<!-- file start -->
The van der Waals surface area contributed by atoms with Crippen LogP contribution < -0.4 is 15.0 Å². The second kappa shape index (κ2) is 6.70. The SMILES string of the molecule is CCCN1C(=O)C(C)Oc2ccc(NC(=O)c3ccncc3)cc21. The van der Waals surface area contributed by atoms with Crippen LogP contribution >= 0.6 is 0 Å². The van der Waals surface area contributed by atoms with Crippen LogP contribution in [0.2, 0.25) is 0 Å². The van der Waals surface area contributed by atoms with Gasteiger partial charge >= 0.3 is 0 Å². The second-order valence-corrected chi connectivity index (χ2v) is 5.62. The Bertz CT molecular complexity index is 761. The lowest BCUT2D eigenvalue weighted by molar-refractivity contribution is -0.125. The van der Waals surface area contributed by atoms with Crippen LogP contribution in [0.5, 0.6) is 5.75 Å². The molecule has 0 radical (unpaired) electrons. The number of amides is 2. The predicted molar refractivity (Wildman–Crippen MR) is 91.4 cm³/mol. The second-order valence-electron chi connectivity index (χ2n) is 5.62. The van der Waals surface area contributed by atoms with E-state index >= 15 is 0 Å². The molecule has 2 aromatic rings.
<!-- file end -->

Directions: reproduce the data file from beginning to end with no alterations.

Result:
The van der Waals surface area contributed by atoms with Crippen LogP contribution < -0.4 is 15.0 Å². The second kappa shape index (κ2) is 6.70. The SMILES string of the molecule is CCCN1C(=O)C(C)Oc2ccc(NC(=O)c3ccncc3)cc21. The van der Waals surface area contributed by atoms with Crippen LogP contribution >= 0.6 is 0 Å². The van der Waals surface area contributed by atoms with Crippen LogP contribution in [0.2, 0.25) is 0 Å². The van der Waals surface area contributed by atoms with Gasteiger partial charge >= 0.3 is 0 Å². The second-order valence-corrected chi connectivity index (χ2v) is 5.62. The Bertz CT molecular complexity index is 761. The lowest BCUT2D eigenvalue weighted by molar-refractivity contribution is -0.125. The van der Waals surface area contributed by atoms with Crippen LogP contribution in [0.5, 0.6) is 5.75 Å². The molecule has 0 radical (unpaired) electrons. The number of amides is 2. The predicted molar refractivity (Wildman–Crippen MR) is 91.4 cm³/mol. The second-order valence-electron chi connectivity index (χ2n) is 5.62. The van der Waals surface area contributed by atoms with E-state index >= 15 is 0 Å². The molecule has 2 aromatic rings.